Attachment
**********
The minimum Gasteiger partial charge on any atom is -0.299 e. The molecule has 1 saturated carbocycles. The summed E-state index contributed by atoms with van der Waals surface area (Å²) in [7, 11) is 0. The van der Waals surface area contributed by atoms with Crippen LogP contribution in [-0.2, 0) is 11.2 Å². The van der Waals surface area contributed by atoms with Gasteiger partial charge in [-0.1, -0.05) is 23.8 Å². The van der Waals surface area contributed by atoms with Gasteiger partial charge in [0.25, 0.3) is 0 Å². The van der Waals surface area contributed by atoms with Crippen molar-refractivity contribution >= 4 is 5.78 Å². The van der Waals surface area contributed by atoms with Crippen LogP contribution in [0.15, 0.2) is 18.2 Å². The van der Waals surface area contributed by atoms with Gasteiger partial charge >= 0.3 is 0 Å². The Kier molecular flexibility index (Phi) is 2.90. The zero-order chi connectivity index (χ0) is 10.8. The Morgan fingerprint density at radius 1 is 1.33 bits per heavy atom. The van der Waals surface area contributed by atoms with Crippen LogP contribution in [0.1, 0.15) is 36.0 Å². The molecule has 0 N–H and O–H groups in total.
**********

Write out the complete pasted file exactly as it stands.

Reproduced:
The minimum Gasteiger partial charge on any atom is -0.299 e. The molecule has 1 saturated carbocycles. The summed E-state index contributed by atoms with van der Waals surface area (Å²) in [7, 11) is 0. The van der Waals surface area contributed by atoms with Crippen LogP contribution in [-0.2, 0) is 11.2 Å². The van der Waals surface area contributed by atoms with Gasteiger partial charge in [-0.1, -0.05) is 23.8 Å². The van der Waals surface area contributed by atoms with Gasteiger partial charge in [0.25, 0.3) is 0 Å². The van der Waals surface area contributed by atoms with Crippen molar-refractivity contribution >= 4 is 5.78 Å². The van der Waals surface area contributed by atoms with Crippen LogP contribution in [0.15, 0.2) is 18.2 Å². The van der Waals surface area contributed by atoms with Gasteiger partial charge >= 0.3 is 0 Å². The Kier molecular flexibility index (Phi) is 2.90. The zero-order chi connectivity index (χ0) is 10.8. The Morgan fingerprint density at radius 1 is 1.33 bits per heavy atom. The van der Waals surface area contributed by atoms with Crippen LogP contribution in [0.1, 0.15) is 36.0 Å². The molecule has 0 N–H and O–H groups in total.